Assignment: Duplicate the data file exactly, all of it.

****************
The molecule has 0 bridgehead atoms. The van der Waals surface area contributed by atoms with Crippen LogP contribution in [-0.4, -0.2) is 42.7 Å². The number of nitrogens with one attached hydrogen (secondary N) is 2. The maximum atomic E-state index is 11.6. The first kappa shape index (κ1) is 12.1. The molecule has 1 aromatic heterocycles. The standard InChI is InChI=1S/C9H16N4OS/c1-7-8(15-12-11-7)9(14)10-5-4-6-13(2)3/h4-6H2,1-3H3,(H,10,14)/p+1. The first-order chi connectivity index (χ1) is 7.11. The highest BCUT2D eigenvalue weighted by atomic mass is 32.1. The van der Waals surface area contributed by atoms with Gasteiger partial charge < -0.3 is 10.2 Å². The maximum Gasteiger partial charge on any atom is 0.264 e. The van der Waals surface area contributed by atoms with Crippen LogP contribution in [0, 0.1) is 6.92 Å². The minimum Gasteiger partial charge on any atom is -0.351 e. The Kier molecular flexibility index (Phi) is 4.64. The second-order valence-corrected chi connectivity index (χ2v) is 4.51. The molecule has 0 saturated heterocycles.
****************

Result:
The molecule has 0 bridgehead atoms. The van der Waals surface area contributed by atoms with Crippen LogP contribution in [-0.4, -0.2) is 42.7 Å². The number of nitrogens with one attached hydrogen (secondary N) is 2. The maximum atomic E-state index is 11.6. The first kappa shape index (κ1) is 12.1. The molecule has 1 aromatic heterocycles. The standard InChI is InChI=1S/C9H16N4OS/c1-7-8(15-12-11-7)9(14)10-5-4-6-13(2)3/h4-6H2,1-3H3,(H,10,14)/p+1. The first-order chi connectivity index (χ1) is 7.11. The highest BCUT2D eigenvalue weighted by atomic mass is 32.1. The van der Waals surface area contributed by atoms with Gasteiger partial charge < -0.3 is 10.2 Å². The maximum Gasteiger partial charge on any atom is 0.264 e. The van der Waals surface area contributed by atoms with Crippen LogP contribution in [0, 0.1) is 6.92 Å². The minimum Gasteiger partial charge on any atom is -0.351 e. The Kier molecular flexibility index (Phi) is 4.64. The second-order valence-corrected chi connectivity index (χ2v) is 4.51. The molecule has 0 saturated heterocycles.